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Aortic artery dissection (AAD) may present as an acute ischemic stroke in 5-10% patients. [1] Extension of the dissection flap to the supra-aortic area with obstruction of the common carotid arteries is implicated as the most common mechanism. [2] Preferential flow changes in right sided vessels in Stanford type A dissection is responsible for predominant left hemiparesis in these patients with aortic dissection. [3],[4] According to Iguchi et al., [3] warning signs for acute stroke with AAD are asymmetrical pulses, hypotension and/or left hemiparesis. Hypotension was the only warning sign in our patient. Patients with AAD mimicking acute myocardial infarction who have been inadvertently treated with IV rtPA have suffered dire complications, including extension of dissection into the pericardium, leading to cardiac tamponade and death. [5] Thrombolysis is contraindicated in acute ischemic stroke caused by AAD because of the risk of fatal intracerebral hemorrhage, aortic rupture, and cardiac tamponade [6] although there are few reports of favorable outcome after IV thrombolysis in AAD. [7] IV Thrombolysis can also delay surgery. To conclude, because of narrow time window for effective IV thrombolysis, underlying etiology causing stroke may not be investigated properly. IV thrombolysis needs careful selection of patient to prevent life threatening complications. Particular attention should be paid to 'red flags' like hypotension and 'left sided' hemiparesis. Ideally CTA may be needed in acute stroke presenting within window period to evaluate for possibility of further intraarterial interventions. We recommend including aortic arch and origins of major neck vessels in CTA in acute stroke protocol as a routine to avoid missing out AAD, which can present as acute stroke.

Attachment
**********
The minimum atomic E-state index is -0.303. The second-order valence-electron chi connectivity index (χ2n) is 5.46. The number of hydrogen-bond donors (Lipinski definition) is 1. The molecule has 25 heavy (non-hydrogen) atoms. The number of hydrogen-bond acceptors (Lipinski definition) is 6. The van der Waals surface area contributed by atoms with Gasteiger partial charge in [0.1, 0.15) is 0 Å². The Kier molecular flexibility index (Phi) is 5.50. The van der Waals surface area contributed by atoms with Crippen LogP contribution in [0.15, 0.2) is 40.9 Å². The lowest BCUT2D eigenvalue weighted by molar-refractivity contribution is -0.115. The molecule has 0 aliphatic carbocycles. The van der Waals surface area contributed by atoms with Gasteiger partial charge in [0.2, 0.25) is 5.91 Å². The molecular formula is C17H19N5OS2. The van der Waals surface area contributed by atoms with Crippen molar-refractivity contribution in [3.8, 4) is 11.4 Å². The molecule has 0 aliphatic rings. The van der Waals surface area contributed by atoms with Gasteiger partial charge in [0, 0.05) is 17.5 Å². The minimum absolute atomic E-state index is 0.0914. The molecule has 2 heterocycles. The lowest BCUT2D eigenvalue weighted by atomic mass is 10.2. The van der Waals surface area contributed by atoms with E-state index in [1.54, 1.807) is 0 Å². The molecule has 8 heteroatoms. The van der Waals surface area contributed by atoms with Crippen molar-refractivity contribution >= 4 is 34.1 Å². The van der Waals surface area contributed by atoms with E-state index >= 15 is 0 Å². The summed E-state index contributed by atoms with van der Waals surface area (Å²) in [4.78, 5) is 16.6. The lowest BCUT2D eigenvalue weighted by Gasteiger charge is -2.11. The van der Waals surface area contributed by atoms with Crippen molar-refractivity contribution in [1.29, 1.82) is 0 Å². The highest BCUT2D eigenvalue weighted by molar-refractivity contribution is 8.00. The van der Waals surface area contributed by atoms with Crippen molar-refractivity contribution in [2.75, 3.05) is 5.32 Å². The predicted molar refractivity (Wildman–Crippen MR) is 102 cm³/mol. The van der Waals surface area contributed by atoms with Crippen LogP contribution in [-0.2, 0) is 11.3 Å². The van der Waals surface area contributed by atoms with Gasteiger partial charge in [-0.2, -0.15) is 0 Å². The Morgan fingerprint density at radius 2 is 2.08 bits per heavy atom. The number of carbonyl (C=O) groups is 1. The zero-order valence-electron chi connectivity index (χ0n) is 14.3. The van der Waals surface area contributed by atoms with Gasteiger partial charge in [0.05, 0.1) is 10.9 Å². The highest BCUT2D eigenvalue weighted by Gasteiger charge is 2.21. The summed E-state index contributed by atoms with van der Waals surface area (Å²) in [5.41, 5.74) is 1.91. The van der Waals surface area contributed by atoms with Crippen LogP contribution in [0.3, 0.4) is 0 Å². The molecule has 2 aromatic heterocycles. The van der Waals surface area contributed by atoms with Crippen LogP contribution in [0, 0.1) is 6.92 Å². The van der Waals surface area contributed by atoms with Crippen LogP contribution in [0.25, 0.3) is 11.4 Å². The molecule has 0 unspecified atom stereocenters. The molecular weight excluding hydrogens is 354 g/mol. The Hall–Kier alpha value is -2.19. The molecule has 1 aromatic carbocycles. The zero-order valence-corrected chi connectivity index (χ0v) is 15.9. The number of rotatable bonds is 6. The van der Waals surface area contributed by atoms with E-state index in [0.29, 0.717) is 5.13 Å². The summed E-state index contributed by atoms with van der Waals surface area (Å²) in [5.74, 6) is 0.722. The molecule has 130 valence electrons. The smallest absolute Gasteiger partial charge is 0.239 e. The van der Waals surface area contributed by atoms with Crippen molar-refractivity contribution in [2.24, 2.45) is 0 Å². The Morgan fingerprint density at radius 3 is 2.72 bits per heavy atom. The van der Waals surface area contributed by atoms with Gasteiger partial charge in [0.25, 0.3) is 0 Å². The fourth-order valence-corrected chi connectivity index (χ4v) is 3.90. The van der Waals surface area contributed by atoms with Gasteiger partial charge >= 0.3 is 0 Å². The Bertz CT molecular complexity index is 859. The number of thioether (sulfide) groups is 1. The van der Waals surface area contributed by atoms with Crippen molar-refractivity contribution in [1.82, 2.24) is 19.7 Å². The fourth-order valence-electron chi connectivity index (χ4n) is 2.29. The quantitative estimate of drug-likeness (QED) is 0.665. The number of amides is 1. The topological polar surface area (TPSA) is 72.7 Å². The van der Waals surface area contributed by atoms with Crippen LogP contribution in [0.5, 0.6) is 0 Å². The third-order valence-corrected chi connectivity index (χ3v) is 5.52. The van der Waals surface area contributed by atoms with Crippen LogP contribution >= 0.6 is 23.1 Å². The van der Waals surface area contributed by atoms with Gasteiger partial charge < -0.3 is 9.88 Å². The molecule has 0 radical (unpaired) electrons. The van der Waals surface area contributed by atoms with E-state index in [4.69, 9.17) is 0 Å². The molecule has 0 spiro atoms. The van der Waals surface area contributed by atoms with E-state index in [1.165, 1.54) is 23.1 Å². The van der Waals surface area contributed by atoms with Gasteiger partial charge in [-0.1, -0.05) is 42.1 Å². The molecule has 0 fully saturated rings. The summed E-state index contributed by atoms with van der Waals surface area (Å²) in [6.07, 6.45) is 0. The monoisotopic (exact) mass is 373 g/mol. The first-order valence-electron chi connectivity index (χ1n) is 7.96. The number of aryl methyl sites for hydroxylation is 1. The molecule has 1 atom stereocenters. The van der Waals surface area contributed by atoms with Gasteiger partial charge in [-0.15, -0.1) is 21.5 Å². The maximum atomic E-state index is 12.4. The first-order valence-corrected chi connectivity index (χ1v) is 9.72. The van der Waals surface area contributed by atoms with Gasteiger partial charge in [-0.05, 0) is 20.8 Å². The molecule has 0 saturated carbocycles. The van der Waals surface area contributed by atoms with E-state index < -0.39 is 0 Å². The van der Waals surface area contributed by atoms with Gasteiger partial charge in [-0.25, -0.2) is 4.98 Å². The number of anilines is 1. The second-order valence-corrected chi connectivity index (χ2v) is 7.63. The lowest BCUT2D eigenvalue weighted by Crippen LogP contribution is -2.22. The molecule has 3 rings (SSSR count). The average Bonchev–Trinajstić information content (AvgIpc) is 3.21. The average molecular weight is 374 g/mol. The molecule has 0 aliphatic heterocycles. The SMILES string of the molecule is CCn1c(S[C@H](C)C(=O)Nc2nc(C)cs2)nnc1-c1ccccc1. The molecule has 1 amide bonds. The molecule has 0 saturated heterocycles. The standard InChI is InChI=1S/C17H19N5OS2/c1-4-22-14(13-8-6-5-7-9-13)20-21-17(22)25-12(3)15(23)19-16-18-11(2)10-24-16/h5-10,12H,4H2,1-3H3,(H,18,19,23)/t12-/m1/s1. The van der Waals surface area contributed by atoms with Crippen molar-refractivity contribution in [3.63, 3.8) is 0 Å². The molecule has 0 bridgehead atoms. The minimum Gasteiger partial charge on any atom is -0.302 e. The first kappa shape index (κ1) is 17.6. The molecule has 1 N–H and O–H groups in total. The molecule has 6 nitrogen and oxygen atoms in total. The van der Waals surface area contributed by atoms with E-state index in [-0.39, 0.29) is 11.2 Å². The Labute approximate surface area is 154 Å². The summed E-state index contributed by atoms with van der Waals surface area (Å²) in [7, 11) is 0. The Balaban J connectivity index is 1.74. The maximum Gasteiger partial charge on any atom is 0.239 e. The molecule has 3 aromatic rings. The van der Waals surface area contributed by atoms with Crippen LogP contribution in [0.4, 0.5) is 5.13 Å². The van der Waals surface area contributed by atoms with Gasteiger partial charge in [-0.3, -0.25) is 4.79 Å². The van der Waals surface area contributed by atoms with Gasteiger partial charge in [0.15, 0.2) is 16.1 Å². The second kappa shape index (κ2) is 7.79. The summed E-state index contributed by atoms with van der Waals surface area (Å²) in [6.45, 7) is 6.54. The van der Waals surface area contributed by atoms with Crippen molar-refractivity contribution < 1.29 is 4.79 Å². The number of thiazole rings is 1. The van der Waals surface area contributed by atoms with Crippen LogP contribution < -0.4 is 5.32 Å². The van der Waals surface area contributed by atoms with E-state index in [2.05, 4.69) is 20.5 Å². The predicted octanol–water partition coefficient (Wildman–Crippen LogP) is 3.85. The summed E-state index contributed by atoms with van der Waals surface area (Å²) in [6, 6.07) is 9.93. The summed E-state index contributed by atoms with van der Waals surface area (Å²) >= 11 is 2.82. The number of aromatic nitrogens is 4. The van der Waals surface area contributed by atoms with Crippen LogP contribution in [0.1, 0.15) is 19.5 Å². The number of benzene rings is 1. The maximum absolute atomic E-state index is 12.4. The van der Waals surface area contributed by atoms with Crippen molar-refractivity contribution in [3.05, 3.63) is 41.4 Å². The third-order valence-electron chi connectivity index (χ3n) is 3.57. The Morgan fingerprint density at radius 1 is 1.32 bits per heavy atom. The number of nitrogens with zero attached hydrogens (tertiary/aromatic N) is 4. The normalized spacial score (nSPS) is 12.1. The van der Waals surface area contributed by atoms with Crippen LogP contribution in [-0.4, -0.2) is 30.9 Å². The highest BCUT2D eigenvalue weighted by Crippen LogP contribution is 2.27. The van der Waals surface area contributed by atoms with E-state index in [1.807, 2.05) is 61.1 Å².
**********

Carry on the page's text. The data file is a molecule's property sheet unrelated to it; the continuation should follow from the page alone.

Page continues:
References Top

1.Khan IA, Nair CK. Clinical, diagnostic, and management perspectives of aortic dissection. Chest 2002;122:311-28.  Back to cited text no. 1
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2.Gaul C, Dietrich W, Friedrich I, Sirch J, Erbguth FJ. Neurological symptoms in type A aortic dissections. Stroke 2007;38:292-7.  Back to cited text no. 2